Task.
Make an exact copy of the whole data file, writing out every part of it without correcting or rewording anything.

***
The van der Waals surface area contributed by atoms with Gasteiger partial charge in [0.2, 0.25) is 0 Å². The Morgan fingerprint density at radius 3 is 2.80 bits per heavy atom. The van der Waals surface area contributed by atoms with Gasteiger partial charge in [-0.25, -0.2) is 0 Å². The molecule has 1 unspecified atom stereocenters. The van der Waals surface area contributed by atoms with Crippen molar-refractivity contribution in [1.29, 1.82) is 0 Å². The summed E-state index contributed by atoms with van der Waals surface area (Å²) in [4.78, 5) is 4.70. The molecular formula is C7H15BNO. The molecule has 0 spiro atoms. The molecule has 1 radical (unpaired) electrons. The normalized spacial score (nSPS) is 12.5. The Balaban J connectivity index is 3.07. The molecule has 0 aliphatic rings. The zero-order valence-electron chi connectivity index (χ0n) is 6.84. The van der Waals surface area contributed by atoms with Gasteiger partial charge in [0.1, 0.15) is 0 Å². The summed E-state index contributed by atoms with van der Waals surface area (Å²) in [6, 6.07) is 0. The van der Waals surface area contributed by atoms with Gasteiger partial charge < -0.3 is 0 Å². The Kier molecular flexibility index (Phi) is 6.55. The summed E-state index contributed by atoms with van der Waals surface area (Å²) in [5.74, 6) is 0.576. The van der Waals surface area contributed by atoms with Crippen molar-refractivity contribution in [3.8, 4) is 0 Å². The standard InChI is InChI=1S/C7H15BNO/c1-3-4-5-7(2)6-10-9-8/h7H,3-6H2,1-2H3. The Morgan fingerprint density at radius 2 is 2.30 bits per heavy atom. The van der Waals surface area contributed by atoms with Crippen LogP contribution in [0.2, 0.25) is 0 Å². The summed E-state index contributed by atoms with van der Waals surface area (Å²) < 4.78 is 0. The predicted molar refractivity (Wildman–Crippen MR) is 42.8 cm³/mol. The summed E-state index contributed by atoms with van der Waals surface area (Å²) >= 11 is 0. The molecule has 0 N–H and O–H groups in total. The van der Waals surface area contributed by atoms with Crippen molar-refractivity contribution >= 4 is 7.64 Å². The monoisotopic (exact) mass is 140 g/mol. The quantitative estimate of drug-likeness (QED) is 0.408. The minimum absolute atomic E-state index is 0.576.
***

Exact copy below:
The van der Waals surface area contributed by atoms with Gasteiger partial charge in [0.2, 0.25) is 0 Å². The Morgan fingerprint density at radius 3 is 2.80 bits per heavy atom. The van der Waals surface area contributed by atoms with Gasteiger partial charge in [-0.25, -0.2) is 0 Å². The molecule has 1 unspecified atom stereocenters. The van der Waals surface area contributed by atoms with Crippen molar-refractivity contribution in [1.29, 1.82) is 0 Å². The summed E-state index contributed by atoms with van der Waals surface area (Å²) in [4.78, 5) is 4.70. The molecular formula is C7H15BNO. The molecule has 0 spiro atoms. The molecule has 1 radical (unpaired) electrons. The normalized spacial score (nSPS) is 12.5. The Balaban J connectivity index is 3.07. The molecule has 0 aliphatic rings. The zero-order valence-electron chi connectivity index (χ0n) is 6.84. The van der Waals surface area contributed by atoms with Gasteiger partial charge in [0.1, 0.15) is 0 Å². The summed E-state index contributed by atoms with van der Waals surface area (Å²) in [6, 6.07) is 0. The van der Waals surface area contributed by atoms with Gasteiger partial charge < -0.3 is 0 Å². The Kier molecular flexibility index (Phi) is 6.55. The summed E-state index contributed by atoms with van der Waals surface area (Å²) in [5.74, 6) is 0.576. The van der Waals surface area contributed by atoms with Crippen molar-refractivity contribution in [3.8, 4) is 0 Å². The standard InChI is InChI=1S/C7H15BNO/c1-3-4-5-7(2)6-10-9-8/h7H,3-6H2,1-2H3. The Morgan fingerprint density at radius 2 is 2.30 bits per heavy atom. The van der Waals surface area contributed by atoms with Crippen LogP contribution in [0.2, 0.25) is 0 Å². The summed E-state index contributed by atoms with van der Waals surface area (Å²) < 4.78 is 0. The predicted molar refractivity (Wildman–Crippen MR) is 42.8 cm³/mol. The summed E-state index contributed by atoms with van der Waals surface area (Å²) >= 11 is 0. The molecule has 0 N–H and O–H groups in total. The van der Waals surface area contributed by atoms with Crippen molar-refractivity contribution >= 4 is 7.64 Å². The monoisotopic (exact) mass is 140 g/mol. The quantitative estimate of drug-likeness (QED) is 0.408. The minimum absolute atomic E-state index is 0.576.